An Australian study shows the value of using MRI as the first step to diagnose prostate cancer. An examination that would reduce the number of biopsies, which are invasive and costly.
Currently, in the US, the diagnosis of prostate cancer is based on a biopsy, to look for the presence of cancerous cells, and at least one imaging test, in particular MRI which makes it possible to obtain “precise mapping” of the tumors. But according to an Australian study published on October 6 in the journal BJU International, the use of MRI as a first line would prevent the biopsy, which is often invasive and expensive.
The scientists wanted to assess the impact of the introduction of multiparametric MRI for the diagnosis of prostate cancer in Australia. This type of MRI, which allows better detection of small tumor foci, was indeed introduced with the aim of reducing the number of prostate biopsies performed in the country, these consisting in taking prostate fragments by inserting a fine needle into the prostate via the rectum.
They thus analyzed data divided into three periods based on the availability of multiparametric MRI to the general public: between 2007 and 2012 (no multiparametric MRI available), between 2012 and 2018 (examination available but funded by the private sector ) and between 2018 and 2019 (exam available and funded by Medicare, Australia’s health insurance system).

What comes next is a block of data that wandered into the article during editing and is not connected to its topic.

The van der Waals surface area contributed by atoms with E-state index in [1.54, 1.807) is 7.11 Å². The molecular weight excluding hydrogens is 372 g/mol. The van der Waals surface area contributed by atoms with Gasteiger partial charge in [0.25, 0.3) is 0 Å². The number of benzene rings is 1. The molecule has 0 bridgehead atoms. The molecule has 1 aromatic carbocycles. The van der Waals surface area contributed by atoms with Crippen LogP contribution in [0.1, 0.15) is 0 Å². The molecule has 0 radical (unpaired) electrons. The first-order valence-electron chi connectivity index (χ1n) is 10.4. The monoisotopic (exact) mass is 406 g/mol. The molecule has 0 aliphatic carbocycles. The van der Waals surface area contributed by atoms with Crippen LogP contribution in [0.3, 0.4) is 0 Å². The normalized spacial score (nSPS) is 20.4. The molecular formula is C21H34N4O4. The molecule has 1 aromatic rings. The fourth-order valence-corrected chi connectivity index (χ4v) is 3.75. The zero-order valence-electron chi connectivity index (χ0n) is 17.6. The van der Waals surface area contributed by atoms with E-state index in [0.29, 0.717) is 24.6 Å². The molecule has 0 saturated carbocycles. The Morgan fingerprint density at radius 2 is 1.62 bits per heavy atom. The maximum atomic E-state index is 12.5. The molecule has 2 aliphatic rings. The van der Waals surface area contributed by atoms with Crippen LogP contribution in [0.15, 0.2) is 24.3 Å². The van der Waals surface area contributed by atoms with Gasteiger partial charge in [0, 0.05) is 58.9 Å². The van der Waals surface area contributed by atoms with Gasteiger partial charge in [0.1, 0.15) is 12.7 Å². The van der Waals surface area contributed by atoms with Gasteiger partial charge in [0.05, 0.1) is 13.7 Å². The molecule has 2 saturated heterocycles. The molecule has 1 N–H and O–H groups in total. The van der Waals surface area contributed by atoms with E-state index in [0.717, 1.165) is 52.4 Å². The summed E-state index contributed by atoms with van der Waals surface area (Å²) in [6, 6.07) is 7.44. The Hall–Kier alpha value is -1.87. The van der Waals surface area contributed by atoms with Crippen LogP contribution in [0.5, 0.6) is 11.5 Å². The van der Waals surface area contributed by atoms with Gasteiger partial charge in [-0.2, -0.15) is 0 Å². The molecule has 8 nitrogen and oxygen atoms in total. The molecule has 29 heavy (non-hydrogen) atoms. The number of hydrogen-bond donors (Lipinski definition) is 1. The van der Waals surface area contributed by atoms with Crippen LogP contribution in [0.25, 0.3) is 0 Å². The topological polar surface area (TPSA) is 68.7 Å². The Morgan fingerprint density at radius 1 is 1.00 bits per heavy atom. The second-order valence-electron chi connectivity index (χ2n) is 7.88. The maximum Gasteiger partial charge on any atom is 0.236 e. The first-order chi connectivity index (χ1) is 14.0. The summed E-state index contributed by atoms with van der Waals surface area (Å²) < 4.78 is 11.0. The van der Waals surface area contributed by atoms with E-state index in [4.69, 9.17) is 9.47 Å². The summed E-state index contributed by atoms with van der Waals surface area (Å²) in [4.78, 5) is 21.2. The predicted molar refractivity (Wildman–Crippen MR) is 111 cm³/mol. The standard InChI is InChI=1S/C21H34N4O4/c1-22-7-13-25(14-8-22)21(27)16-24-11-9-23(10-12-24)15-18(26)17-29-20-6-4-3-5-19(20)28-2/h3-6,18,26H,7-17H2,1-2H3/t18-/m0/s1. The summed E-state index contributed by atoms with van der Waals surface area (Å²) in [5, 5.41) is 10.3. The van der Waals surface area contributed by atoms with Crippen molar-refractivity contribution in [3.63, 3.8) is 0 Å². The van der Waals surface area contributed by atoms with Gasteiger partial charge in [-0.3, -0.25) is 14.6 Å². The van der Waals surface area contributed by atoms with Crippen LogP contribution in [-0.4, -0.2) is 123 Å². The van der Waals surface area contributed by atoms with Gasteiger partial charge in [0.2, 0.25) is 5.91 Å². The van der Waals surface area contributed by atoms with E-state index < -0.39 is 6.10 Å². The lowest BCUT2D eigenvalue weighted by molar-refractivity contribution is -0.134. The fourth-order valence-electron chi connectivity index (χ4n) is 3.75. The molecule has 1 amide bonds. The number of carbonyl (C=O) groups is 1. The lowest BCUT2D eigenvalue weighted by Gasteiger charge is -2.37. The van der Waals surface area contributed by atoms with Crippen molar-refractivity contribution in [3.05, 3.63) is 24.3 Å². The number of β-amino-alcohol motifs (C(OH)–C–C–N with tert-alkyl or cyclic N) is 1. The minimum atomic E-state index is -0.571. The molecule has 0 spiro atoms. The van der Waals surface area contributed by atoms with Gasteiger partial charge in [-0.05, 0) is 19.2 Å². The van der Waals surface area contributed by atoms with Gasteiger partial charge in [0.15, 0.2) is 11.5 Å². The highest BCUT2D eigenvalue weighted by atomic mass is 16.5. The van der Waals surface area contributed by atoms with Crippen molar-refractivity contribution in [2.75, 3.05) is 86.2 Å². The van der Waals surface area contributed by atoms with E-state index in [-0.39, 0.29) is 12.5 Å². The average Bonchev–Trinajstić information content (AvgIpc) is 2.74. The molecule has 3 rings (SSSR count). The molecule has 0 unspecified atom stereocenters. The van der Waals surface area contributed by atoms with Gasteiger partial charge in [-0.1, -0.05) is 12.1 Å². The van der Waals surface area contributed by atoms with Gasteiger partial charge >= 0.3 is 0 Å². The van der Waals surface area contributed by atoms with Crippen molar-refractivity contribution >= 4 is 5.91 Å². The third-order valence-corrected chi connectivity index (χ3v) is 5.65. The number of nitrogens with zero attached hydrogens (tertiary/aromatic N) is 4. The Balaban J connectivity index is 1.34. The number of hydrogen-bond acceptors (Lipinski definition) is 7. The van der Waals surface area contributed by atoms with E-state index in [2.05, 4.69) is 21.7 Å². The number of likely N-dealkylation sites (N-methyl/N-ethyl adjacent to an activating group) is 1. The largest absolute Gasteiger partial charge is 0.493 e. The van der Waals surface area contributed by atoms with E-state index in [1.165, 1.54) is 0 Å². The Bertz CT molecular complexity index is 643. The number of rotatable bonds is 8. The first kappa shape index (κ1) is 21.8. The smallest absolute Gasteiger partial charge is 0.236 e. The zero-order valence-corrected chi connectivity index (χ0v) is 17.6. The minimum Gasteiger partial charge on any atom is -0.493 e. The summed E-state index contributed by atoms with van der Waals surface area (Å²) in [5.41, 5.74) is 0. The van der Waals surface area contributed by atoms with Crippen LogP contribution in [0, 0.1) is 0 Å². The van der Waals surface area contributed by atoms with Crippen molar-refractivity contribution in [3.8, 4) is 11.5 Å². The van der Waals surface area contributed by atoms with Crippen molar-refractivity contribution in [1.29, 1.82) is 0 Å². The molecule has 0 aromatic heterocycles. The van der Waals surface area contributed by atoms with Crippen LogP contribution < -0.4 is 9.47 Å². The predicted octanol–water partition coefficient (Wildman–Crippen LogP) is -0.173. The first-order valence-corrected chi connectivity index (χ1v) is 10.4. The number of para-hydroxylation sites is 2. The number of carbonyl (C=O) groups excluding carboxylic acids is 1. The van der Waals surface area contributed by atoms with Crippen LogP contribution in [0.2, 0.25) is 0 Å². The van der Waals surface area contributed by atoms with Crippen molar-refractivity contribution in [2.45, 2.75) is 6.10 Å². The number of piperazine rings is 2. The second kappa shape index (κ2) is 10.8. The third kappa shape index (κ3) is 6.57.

According to the researchers, the introduction of multiparametric MRI in 2012 “coincided with a reduction in the number of prostate biopsies,” on average 355 fewer per month. This suggests that multiparametric MRI alone is sufficient to diagnose prostate cancer. In addition, the annual savings achieved through this method have been estimated at $13.2 million.
“Our work shows that the publicly funded MRI of the prostate is not only good practice in terms of health equity, but is also financially relevant,” says study director Thomas Whish-Wilson.
While prostate cancer is most common in men, the value of its screening has not been demonstrated: digital rectal examination and PSA testing are not tests reliable enough to detect it. In addition, nearly half of the prostate cancers that are detected evolve very slowly and do not require treatment, but no tool today makes it possible to distinguish them from the most aggressive cases: there is therefore a risk of overdiagnosis and overprocessing. However, according to some studies, MRI, which is more efficient and precise than a biopsy, would prevent this risk.